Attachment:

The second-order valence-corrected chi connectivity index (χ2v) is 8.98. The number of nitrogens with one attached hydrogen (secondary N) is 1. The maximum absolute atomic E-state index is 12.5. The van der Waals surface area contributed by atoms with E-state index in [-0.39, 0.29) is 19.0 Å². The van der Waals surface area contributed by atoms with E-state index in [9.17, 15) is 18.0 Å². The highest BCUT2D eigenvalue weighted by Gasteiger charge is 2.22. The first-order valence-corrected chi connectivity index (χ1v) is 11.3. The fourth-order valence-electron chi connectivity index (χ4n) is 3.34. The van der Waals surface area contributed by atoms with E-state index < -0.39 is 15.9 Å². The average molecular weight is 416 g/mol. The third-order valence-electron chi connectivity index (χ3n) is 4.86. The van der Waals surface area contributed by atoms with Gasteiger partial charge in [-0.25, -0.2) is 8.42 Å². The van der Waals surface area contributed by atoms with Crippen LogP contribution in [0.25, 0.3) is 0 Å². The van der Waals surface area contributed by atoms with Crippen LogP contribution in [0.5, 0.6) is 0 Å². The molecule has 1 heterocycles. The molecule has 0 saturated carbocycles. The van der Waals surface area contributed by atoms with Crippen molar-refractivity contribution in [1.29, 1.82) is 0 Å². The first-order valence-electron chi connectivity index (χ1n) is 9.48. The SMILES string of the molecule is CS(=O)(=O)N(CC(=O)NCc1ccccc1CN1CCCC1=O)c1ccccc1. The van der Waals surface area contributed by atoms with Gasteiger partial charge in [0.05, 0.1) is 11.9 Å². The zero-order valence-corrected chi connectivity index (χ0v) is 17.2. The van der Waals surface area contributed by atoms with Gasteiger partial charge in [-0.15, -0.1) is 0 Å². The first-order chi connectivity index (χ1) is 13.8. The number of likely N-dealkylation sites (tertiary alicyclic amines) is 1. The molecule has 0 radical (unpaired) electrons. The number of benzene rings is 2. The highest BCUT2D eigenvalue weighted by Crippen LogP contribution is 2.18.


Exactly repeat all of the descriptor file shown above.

The second-order valence-corrected chi connectivity index (χ2v) is 8.98. The number of nitrogens with one attached hydrogen (secondary N) is 1. The maximum absolute atomic E-state index is 12.5. The van der Waals surface area contributed by atoms with E-state index in [-0.39, 0.29) is 19.0 Å². The van der Waals surface area contributed by atoms with E-state index in [9.17, 15) is 18.0 Å². The highest BCUT2D eigenvalue weighted by Gasteiger charge is 2.22. The first-order valence-corrected chi connectivity index (χ1v) is 11.3. The fourth-order valence-electron chi connectivity index (χ4n) is 3.34. The van der Waals surface area contributed by atoms with E-state index < -0.39 is 15.9 Å². The average molecular weight is 416 g/mol. The third-order valence-electron chi connectivity index (χ3n) is 4.86. The van der Waals surface area contributed by atoms with Gasteiger partial charge in [-0.25, -0.2) is 8.42 Å². The van der Waals surface area contributed by atoms with Crippen LogP contribution in [0.25, 0.3) is 0 Å². The van der Waals surface area contributed by atoms with Crippen LogP contribution in [0.5, 0.6) is 0 Å². The molecule has 1 heterocycles. The molecule has 0 saturated carbocycles. The van der Waals surface area contributed by atoms with Crippen molar-refractivity contribution in [1.29, 1.82) is 0 Å². The first-order valence-electron chi connectivity index (χ1n) is 9.48. The SMILES string of the molecule is CS(=O)(=O)N(CC(=O)NCc1ccccc1CN1CCCC1=O)c1ccccc1. The van der Waals surface area contributed by atoms with Gasteiger partial charge in [0.05, 0.1) is 11.9 Å². The zero-order valence-corrected chi connectivity index (χ0v) is 17.2. The van der Waals surface area contributed by atoms with Gasteiger partial charge in [-0.15, -0.1) is 0 Å². The first-order chi connectivity index (χ1) is 13.8. The number of likely N-dealkylation sites (tertiary alicyclic amines) is 1. The molecule has 0 radical (unpaired) electrons. The number of benzene rings is 2. The highest BCUT2D eigenvalue weighted by Crippen LogP contribution is 2.18.